"The water is good here," said Harry, which caught the deer-skinned man's attention.

"Yes, very good water. In fact the water here is spring water with added natural nutrients for a long life. Something to do with the level of magnesium and calcium." He reached into his pocket and then offered Harry and I some of the homemade biscuits he ate.

"It's ground corn salted with some boiled plants. My own invention. I like it. Gives me energy a little bit." We both took half of what he offered and then watched as we each ate the food, grimacing only a little to be polite.

"That's like the old ground corn the Indians made during the Les Voyageurs era. What was that stuff called?" They both thought of what the food was called in the history books but none of us could remember.

"They mixed it with decomposing fish as well didn't they?" The moccasin man nodded with vigor like a sage teaching an apprentice.

"For more flavor. The corn without salt is tasteless. Hard to eat. Let the fish ferment and then use that strong odor and saltiness to mix into the ground corn and water and then heat them. They become biscuits similar to those we just ate. The only difference is that I add some dried plant leaves and use egg to keep it all together."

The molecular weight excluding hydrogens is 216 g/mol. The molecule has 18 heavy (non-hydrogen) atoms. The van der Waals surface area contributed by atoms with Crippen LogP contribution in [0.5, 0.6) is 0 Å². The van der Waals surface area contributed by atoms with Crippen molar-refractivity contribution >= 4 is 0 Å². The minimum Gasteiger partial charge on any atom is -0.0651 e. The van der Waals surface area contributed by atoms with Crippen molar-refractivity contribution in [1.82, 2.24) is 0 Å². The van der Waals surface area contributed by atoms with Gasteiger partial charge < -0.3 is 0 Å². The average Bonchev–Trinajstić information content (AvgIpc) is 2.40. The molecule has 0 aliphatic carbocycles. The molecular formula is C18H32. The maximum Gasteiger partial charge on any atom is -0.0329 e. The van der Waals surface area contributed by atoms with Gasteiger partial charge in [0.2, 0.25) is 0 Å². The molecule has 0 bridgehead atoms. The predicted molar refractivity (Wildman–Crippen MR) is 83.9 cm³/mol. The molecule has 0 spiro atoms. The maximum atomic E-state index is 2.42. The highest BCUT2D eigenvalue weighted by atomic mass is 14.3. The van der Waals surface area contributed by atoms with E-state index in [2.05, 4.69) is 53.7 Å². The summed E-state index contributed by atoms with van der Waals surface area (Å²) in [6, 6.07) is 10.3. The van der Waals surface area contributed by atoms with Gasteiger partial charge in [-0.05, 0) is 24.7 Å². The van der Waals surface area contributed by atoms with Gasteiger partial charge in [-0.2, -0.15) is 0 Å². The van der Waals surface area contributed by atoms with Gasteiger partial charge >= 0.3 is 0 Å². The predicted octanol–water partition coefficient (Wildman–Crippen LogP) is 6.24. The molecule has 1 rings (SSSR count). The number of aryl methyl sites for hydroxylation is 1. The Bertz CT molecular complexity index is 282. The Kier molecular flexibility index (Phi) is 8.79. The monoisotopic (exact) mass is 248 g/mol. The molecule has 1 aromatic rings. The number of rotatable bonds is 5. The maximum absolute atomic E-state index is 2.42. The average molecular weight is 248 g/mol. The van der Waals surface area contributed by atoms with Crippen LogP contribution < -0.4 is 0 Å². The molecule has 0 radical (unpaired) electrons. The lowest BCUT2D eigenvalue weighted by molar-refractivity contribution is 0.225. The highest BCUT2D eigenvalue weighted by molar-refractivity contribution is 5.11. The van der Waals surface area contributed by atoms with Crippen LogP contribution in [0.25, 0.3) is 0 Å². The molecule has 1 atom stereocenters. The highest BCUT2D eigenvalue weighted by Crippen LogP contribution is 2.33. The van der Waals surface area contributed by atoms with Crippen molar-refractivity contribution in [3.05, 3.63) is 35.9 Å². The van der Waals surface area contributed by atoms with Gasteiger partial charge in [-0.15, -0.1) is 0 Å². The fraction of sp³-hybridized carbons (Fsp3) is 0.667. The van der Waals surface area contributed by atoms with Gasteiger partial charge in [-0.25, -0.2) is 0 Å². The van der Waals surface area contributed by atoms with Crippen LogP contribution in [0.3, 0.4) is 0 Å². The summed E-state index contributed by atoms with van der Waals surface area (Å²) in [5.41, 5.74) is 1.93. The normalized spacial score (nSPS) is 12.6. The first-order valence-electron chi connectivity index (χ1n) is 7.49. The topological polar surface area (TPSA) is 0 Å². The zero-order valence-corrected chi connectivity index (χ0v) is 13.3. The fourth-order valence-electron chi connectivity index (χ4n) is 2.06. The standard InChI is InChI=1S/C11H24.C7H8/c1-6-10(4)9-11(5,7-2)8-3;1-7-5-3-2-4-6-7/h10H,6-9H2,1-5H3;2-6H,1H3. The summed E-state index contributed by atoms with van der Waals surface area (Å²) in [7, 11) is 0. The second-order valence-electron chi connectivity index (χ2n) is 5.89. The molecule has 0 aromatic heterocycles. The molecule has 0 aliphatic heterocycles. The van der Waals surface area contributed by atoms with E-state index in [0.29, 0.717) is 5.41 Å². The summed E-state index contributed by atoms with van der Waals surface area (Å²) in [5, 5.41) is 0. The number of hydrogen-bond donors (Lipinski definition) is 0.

"My tongue feels funny."

"Numb." I said.

"The biscuit you ate has some health benefits." Harry and I glanced at one another but were interrupted from our telepathic communication when the dogs picked up a scent and ran off making noise.

"One thing your dogs need to watch is being porcupined around here. There are more than a few and are not afraid to throw their weight around." I told him that both our dogs had already been ‘porcupined' before, both need the assistance of the vet to removed quills from around the mouth, upper lip and inside the mouth.

"Do you know about the Native legends around here?" Harry stood in front of the Moccasin Man in earnest. He studied my brother for a few moments and then shrugged his shoulders, choosing to like these innocent twin brothers.

"Let me take you to a place where you can get a good perspective of the valley. It's a vantage point. And on the way I'll tell you about some of the stories that tell of this place's past." The crunch underboot and the heavy sounds of birds was all I could hear as we started off for what was to become a turning point in my life.